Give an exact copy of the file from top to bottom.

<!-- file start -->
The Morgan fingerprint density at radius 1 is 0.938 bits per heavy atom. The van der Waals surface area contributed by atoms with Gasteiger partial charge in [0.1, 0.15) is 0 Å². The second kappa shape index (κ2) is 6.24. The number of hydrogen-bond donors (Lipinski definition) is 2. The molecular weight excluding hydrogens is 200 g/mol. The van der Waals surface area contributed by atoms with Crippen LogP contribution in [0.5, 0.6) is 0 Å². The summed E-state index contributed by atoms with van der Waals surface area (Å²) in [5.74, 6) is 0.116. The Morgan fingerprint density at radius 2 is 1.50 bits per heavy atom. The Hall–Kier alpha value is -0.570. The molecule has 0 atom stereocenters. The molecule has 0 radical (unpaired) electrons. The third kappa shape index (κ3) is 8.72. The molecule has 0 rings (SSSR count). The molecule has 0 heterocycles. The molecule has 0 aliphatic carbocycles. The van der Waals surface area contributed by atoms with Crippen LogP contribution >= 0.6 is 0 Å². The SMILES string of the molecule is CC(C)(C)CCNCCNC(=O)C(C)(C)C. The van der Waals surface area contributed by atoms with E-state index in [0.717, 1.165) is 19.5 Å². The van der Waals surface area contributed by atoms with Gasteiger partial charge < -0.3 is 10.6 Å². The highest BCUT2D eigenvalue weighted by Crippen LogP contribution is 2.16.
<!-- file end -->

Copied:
The Morgan fingerprint density at radius 1 is 0.938 bits per heavy atom. The van der Waals surface area contributed by atoms with Gasteiger partial charge in [0.1, 0.15) is 0 Å². The second kappa shape index (κ2) is 6.24. The number of hydrogen-bond donors (Lipinski definition) is 2. The molecular weight excluding hydrogens is 200 g/mol. The van der Waals surface area contributed by atoms with Crippen LogP contribution in [0.5, 0.6) is 0 Å². The summed E-state index contributed by atoms with van der Waals surface area (Å²) in [5.74, 6) is 0.116. The Morgan fingerprint density at radius 2 is 1.50 bits per heavy atom. The Hall–Kier alpha value is -0.570. The molecule has 0 atom stereocenters. The molecule has 0 radical (unpaired) electrons. The third kappa shape index (κ3) is 8.72. The molecule has 0 rings (SSSR count). The molecule has 0 heterocycles. The molecule has 0 aliphatic carbocycles. The van der Waals surface area contributed by atoms with Crippen LogP contribution >= 0.6 is 0 Å². The SMILES string of the molecule is CC(C)(C)CCNCCNC(=O)C(C)(C)C. The van der Waals surface area contributed by atoms with E-state index in [0.717, 1.165) is 19.5 Å². The van der Waals surface area contributed by atoms with Gasteiger partial charge < -0.3 is 10.6 Å². The highest BCUT2D eigenvalue weighted by Crippen LogP contribution is 2.16.